Making the Most of the Worst

It’s been a tough year; and for some much worse than others. Many of us looked to our landscapes for calm, focus, beauty, a place to work off nervous energy and a sense of normalcy.

        Like our landscapes, we strived toward resiliency. In trying to make the most of the worst, here’s a little list of what we’ll call “landscape lemons and silver linings.”

  • The care of the arboretum in Stella is handled by volunteers ranging in age from 60-85, but “with the garden open 24/7, people could come and go as they wished without fear of violating social distancing guidelines,” said Stella Garden Club secretary Vicki Beilke. And with more people than ever choosing to plant home gardens this year, and more people having time to pot up sale plants, both their plant sale offerings and their income from sales were higher than normal. In short, Beilke said, “we didn’t miss a lick.”
  • Birds. We didn’t have to social distance from them so we watched them, identified them, fed them, kept their bird baths full, photographed them. Many of us are also planning to attract even more by adding native and multi-season plants that offer better habitat.
  • Beautiful furniture, flooring and shelters have been made from the ash trees lost to Emerald Ash Borer over the last few years. And many of the private and public landscapes containing a preponderance of ash trees have been planted much more diversely thanks to this dire warning of what happens when a dominant species is endangered.
  • When a flood left most of the Gilman Park Arboretum in Pierce underwater for six days in 2010, curator Gary Zimmer said, “Fortunately I had learned from other natural events to simply leave it alone for awhile. The worst thing to do is to give up or start ripping things out. Almost immediately I saw that this could be a great learning experience; that I could document what happened to help myself—and others—in future planning and planting.” And so he did, letting quaking aspen seedlings take over a perennial bed that had turned into a weed patch, “It was a poor site for a perennial garden anyway and the aspen colony is an arboretum favorite for many people now.” Many of us have made similar changes in the face of loss.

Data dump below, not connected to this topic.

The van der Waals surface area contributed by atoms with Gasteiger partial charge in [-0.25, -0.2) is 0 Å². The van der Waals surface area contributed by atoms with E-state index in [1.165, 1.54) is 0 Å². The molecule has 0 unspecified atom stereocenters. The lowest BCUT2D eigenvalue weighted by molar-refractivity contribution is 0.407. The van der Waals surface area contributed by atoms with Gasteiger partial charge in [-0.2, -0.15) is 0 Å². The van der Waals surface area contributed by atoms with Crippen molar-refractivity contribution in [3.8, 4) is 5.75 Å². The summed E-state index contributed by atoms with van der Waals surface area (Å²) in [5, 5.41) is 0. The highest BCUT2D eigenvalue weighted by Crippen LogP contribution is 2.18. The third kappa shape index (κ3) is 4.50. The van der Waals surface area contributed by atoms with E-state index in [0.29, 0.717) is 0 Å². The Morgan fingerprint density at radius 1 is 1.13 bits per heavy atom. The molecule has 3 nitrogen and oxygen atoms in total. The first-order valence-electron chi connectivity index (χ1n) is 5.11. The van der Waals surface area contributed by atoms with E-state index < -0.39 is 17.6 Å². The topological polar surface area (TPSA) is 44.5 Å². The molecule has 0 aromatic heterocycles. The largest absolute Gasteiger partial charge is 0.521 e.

• Several years ago, with eastern redcedar taking over the Cedar Point Biological Station, UNL staff and students built a cabin from the reclaimed wood. “We wanted to find a way to use this tree that many people find to be a nuisance,” said Griffiths. They even managed to win a 2019 Architectural Education Award from the Association of Collegiate Schools of Architecture.

While covid made us keep our distance this last year, the fires and flooding of previous years worked to bring together communities, and neighbors, that had previously had little reason to care for each other. With such severe weather extremes and other challenges, Nebraskans have gotten pretty good at making lemonade. We look forward to making more of it – together – in the years to come.

Karma Larsen, Nebraska Statewide Arboretum,

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